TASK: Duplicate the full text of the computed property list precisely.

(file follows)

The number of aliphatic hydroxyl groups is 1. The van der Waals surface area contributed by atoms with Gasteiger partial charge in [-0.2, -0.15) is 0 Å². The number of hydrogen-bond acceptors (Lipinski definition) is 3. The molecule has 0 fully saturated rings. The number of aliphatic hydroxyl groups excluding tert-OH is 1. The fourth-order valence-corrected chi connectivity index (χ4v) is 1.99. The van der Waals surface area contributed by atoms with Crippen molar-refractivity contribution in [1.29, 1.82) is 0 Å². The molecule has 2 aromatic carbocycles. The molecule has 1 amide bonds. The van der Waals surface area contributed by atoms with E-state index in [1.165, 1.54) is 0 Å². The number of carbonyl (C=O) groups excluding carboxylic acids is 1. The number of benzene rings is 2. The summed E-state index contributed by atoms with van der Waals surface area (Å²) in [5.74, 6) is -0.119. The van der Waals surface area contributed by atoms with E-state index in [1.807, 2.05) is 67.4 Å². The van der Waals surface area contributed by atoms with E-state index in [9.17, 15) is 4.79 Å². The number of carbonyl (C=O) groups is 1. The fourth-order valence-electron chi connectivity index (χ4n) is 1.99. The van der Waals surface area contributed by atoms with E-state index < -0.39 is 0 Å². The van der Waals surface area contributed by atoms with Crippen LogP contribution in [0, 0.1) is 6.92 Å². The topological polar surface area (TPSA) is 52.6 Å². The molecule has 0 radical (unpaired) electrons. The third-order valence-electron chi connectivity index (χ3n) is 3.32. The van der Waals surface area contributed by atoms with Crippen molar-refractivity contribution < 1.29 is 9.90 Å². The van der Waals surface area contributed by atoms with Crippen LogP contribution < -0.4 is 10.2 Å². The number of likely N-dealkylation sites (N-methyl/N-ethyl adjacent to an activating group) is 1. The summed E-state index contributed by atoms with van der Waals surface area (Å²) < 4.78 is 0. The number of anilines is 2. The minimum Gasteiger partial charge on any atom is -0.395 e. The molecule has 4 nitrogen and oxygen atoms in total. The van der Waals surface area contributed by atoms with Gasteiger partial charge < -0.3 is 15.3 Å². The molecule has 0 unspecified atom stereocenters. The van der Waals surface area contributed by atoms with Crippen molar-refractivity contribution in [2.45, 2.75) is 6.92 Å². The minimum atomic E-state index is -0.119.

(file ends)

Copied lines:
The number of aliphatic hydroxyl groups is 1. The van der Waals surface area contributed by atoms with Gasteiger partial charge in [-0.2, -0.15) is 0 Å². The number of hydrogen-bond acceptors (Lipinski definition) is 3. The molecule has 0 fully saturated rings. The number of aliphatic hydroxyl groups excluding tert-OH is 1. The fourth-order valence-corrected chi connectivity index (χ4v) is 1.99. The van der Waals surface area contributed by atoms with Crippen molar-refractivity contribution in [1.29, 1.82) is 0 Å². The molecule has 2 aromatic carbocycles. The molecule has 1 amide bonds. The van der Waals surface area contributed by atoms with E-state index in [1.165, 1.54) is 0 Å². The number of carbonyl (C=O) groups excluding carboxylic acids is 1. The number of benzene rings is 2. The summed E-state index contributed by atoms with van der Waals surface area (Å²) in [5.74, 6) is -0.119. The van der Waals surface area contributed by atoms with E-state index in [1.807, 2.05) is 67.4 Å². The van der Waals surface area contributed by atoms with E-state index in [9.17, 15) is 4.79 Å². The number of carbonyl (C=O) groups is 1. The fourth-order valence-electron chi connectivity index (χ4n) is 1.99. The van der Waals surface area contributed by atoms with E-state index < -0.39 is 0 Å². The van der Waals surface area contributed by atoms with Crippen LogP contribution in [0, 0.1) is 6.92 Å². The topological polar surface area (TPSA) is 52.6 Å². The molecule has 0 radical (unpaired) electrons. The third-order valence-electron chi connectivity index (χ3n) is 3.32. The van der Waals surface area contributed by atoms with Crippen molar-refractivity contribution < 1.29 is 9.90 Å². The van der Waals surface area contributed by atoms with Crippen LogP contribution < -0.4 is 10.2 Å². The number of likely N-dealkylation sites (N-methyl/N-ethyl adjacent to an activating group) is 1. The summed E-state index contributed by atoms with van der Waals surface area (Å²) < 4.78 is 0. The number of anilines is 2. The minimum Gasteiger partial charge on any atom is -0.395 e. The molecule has 4 nitrogen and oxygen atoms in total. The van der Waals surface area contributed by atoms with Gasteiger partial charge < -0.3 is 15.3 Å². The molecule has 0 unspecified atom stereocenters. The van der Waals surface area contributed by atoms with Crippen molar-refractivity contribution in [2.45, 2.75) is 6.92 Å². The minimum atomic E-state index is -0.119.